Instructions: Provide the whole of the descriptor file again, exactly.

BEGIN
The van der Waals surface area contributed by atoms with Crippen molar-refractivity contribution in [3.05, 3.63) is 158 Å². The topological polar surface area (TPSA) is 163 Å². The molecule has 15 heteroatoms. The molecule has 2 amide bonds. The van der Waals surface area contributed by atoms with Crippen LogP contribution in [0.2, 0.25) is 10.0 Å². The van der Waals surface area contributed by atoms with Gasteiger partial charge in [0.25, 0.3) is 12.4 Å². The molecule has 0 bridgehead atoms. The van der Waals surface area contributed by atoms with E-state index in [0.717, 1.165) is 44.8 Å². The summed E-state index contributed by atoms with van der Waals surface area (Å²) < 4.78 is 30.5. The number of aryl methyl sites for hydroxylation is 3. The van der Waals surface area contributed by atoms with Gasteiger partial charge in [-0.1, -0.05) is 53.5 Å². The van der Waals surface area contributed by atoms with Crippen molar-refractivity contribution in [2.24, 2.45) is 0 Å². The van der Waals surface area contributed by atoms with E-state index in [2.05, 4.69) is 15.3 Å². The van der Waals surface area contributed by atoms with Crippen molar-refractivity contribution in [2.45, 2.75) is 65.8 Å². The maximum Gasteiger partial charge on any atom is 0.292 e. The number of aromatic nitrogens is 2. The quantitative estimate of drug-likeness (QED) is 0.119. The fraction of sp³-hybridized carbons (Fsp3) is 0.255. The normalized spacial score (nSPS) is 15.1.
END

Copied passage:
The van der Waals surface area contributed by atoms with Crippen molar-refractivity contribution in [3.05, 3.63) is 158 Å². The topological polar surface area (TPSA) is 163 Å². The molecule has 15 heteroatoms. The molecule has 2 amide bonds. The van der Waals surface area contributed by atoms with Crippen LogP contribution in [0.2, 0.25) is 10.0 Å². The van der Waals surface area contributed by atoms with Gasteiger partial charge in [0.25, 0.3) is 12.4 Å². The molecule has 0 bridgehead atoms. The van der Waals surface area contributed by atoms with E-state index in [0.717, 1.165) is 44.8 Å². The summed E-state index contributed by atoms with van der Waals surface area (Å²) < 4.78 is 30.5. The number of aryl methyl sites for hydroxylation is 3. The van der Waals surface area contributed by atoms with Gasteiger partial charge in [-0.1, -0.05) is 53.5 Å². The van der Waals surface area contributed by atoms with Crippen molar-refractivity contribution in [2.24, 2.45) is 0 Å². The van der Waals surface area contributed by atoms with E-state index in [2.05, 4.69) is 15.3 Å². The van der Waals surface area contributed by atoms with Crippen molar-refractivity contribution in [2.45, 2.75) is 65.8 Å². The maximum Gasteiger partial charge on any atom is 0.292 e. The number of aromatic nitrogens is 2. The quantitative estimate of drug-likeness (QED) is 0.119. The fraction of sp³-hybridized carbons (Fsp3) is 0.255. The normalized spacial score (nSPS) is 15.1.